And who gives a shit about Rambo III.

20 years later we get Rambo IV, or, just plain Rambo. And what do we know about it? It’s gory. It’s gory as hell. I love blood and guts as much as the next stunted man-child but once that novelty wears off – and it does in the latest entry in the First Blood/Rambo series – what’s left? Story? Character? Barely.


Alexandro Jodorowsky’s The Holy Mountain: ?!?!?!

January 23, 2008

Giant Whale on Stilts – Cloverfield

January 19, 2008

For a gimmick movie Cloverfield sets out to do what its trailer promises and it does it well. The first-person monster movie trick succeeds in an entertaining, mostly successful way, even if none of it is all that new. Just be ready for lots of blinking. My eyes had to refocus a lot. Bourne and Blair Witch ain’t got nothing on Hud’s shaky hands.

The documenter, named Hud – why that name? Perhaps HUD for the Heads-Up Display in first-person shooters or Hudson, the wisecracking Marine from Aliens – is, well, the wisecracking buddy of Rob, who’s off to Japan, or he would be, if it wasn’t for the giant monster that trashes his going-away party. Manhattan’s under attack so what’s a band of good-looking 20-somethings to do? Help save the girl who might have sex with Rob again, that’s what! And that’s just what Rob sets out to do, with Hud in tow and camera in hand, Rob’s brother Jason and two girls, they try to escape the rampaging beast and reach Rob’s would-be lover uptown. By walking through miles of subway tunnels and dozens and dozens of flights of stairs.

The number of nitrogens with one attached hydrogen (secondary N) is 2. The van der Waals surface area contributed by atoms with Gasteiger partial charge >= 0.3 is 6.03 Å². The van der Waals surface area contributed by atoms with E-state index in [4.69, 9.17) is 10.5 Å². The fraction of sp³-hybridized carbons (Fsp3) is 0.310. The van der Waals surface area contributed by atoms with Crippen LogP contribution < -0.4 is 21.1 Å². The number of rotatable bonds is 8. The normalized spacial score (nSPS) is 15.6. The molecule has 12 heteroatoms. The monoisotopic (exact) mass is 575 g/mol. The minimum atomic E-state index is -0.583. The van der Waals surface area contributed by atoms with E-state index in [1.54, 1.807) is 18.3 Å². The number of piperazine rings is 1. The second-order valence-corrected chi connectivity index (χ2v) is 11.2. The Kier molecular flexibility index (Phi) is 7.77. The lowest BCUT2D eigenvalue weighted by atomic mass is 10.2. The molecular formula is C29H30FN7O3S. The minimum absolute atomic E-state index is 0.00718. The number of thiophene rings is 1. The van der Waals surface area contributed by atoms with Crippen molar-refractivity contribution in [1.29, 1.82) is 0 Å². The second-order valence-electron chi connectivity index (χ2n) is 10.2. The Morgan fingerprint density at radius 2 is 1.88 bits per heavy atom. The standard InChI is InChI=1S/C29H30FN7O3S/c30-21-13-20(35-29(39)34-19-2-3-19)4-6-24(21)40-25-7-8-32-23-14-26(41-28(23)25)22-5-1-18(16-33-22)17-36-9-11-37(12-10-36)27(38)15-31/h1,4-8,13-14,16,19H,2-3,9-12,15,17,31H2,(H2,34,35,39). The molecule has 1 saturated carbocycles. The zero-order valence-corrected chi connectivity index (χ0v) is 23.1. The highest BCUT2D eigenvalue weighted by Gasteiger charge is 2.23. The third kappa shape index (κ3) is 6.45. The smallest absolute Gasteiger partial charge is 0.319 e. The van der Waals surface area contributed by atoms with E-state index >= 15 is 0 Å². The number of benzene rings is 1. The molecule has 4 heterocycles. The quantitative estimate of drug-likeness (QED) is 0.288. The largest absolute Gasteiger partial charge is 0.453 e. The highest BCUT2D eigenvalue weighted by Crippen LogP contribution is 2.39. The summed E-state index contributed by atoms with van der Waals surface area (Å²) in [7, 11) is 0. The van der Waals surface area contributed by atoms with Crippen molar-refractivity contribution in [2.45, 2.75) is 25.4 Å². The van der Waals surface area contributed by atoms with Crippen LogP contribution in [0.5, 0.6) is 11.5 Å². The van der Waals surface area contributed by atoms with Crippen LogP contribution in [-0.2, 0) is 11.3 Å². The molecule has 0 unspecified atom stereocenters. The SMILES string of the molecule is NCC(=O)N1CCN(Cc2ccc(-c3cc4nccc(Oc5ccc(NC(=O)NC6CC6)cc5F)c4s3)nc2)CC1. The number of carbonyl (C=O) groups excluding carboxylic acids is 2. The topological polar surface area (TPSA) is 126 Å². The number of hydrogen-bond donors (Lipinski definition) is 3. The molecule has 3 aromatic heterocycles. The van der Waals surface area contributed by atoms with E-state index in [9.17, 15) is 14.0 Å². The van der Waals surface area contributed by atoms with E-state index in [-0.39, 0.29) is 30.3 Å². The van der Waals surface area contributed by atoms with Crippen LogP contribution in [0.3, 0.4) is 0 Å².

The main characters’ actions are really what require the most amount of disbelief suspension, their initial motivations are more of a MacGuffin than anything, just an excuse to get the movie rolling. And it rolls, tumbles, crashes and explodes (mostly) satisfactorily. The first-person shakiness really does amp the immediacy and places you right there. Obvious 9/11 news footage comparisons aside, producer/brainguy J.J. Abrams has a knack for transmitting audiences into his worlds – what would you do if you were on the island in LOST? – and it’s all very entertaining and swiftly and confidently executed. The movie builds up these schmucks, places them in mortal peril for a while, then stops in record time. It tells you right at the beginning where it’s going to end.